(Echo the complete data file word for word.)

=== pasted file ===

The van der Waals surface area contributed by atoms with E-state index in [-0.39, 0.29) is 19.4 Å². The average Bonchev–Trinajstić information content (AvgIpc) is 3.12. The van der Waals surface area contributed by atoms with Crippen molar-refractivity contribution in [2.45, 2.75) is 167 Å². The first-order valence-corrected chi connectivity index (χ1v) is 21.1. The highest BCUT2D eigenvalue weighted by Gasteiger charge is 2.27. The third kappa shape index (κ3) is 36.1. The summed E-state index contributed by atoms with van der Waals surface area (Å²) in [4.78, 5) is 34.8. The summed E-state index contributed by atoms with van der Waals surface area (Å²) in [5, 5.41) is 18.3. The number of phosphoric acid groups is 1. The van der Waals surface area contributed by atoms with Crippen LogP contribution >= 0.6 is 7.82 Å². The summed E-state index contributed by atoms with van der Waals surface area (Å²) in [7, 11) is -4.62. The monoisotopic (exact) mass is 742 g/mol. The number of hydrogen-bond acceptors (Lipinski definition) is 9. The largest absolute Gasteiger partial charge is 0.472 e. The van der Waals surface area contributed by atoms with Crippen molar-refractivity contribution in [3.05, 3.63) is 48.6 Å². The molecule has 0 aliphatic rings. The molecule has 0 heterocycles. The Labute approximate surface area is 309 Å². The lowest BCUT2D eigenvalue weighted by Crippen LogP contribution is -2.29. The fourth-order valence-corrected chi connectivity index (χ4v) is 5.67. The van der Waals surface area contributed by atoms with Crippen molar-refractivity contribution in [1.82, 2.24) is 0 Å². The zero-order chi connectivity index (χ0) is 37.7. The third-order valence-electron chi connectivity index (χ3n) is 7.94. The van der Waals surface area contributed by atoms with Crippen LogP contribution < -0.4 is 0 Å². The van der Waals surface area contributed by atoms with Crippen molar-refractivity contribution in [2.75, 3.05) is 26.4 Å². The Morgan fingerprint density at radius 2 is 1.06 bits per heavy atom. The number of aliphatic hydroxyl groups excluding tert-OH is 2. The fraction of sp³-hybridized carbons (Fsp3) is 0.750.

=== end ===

The van der Waals surface area contributed by atoms with E-state index in [-0.39, 0.29) is 19.4 Å². The average Bonchev–Trinajstić information content (AvgIpc) is 3.12. The van der Waals surface area contributed by atoms with Crippen molar-refractivity contribution in [2.45, 2.75) is 167 Å². The first-order valence-corrected chi connectivity index (χ1v) is 21.1. The highest BCUT2D eigenvalue weighted by Gasteiger charge is 2.27. The third kappa shape index (κ3) is 36.1. The summed E-state index contributed by atoms with van der Waals surface area (Å²) in [4.78, 5) is 34.8. The summed E-state index contributed by atoms with van der Waals surface area (Å²) in [5, 5.41) is 18.3. The number of phosphoric acid groups is 1. The van der Waals surface area contributed by atoms with Crippen LogP contribution >= 0.6 is 7.82 Å². The summed E-state index contributed by atoms with van der Waals surface area (Å²) in [7, 11) is -4.62. The monoisotopic (exact) mass is 742 g/mol. The number of hydrogen-bond acceptors (Lipinski definition) is 9. The largest absolute Gasteiger partial charge is 0.472 e. The van der Waals surface area contributed by atoms with Crippen molar-refractivity contribution in [3.05, 3.63) is 48.6 Å². The molecule has 0 aliphatic rings. The molecule has 0 heterocycles. The Labute approximate surface area is 309 Å². The lowest BCUT2D eigenvalue weighted by Crippen LogP contribution is -2.29. The fourth-order valence-corrected chi connectivity index (χ4v) is 5.67. The van der Waals surface area contributed by atoms with Crippen molar-refractivity contribution in [1.82, 2.24) is 0 Å². The zero-order chi connectivity index (χ0) is 37.7. The third-order valence-electron chi connectivity index (χ3n) is 7.94. The van der Waals surface area contributed by atoms with Crippen LogP contribution < -0.4 is 0 Å². The van der Waals surface area contributed by atoms with Crippen molar-refractivity contribution in [2.75, 3.05) is 26.4 Å². The Morgan fingerprint density at radius 2 is 1.06 bits per heavy atom. The number of aliphatic hydroxyl groups excluding tert-OH is 2. The fraction of sp³-hybridized carbons (Fsp3) is 0.750.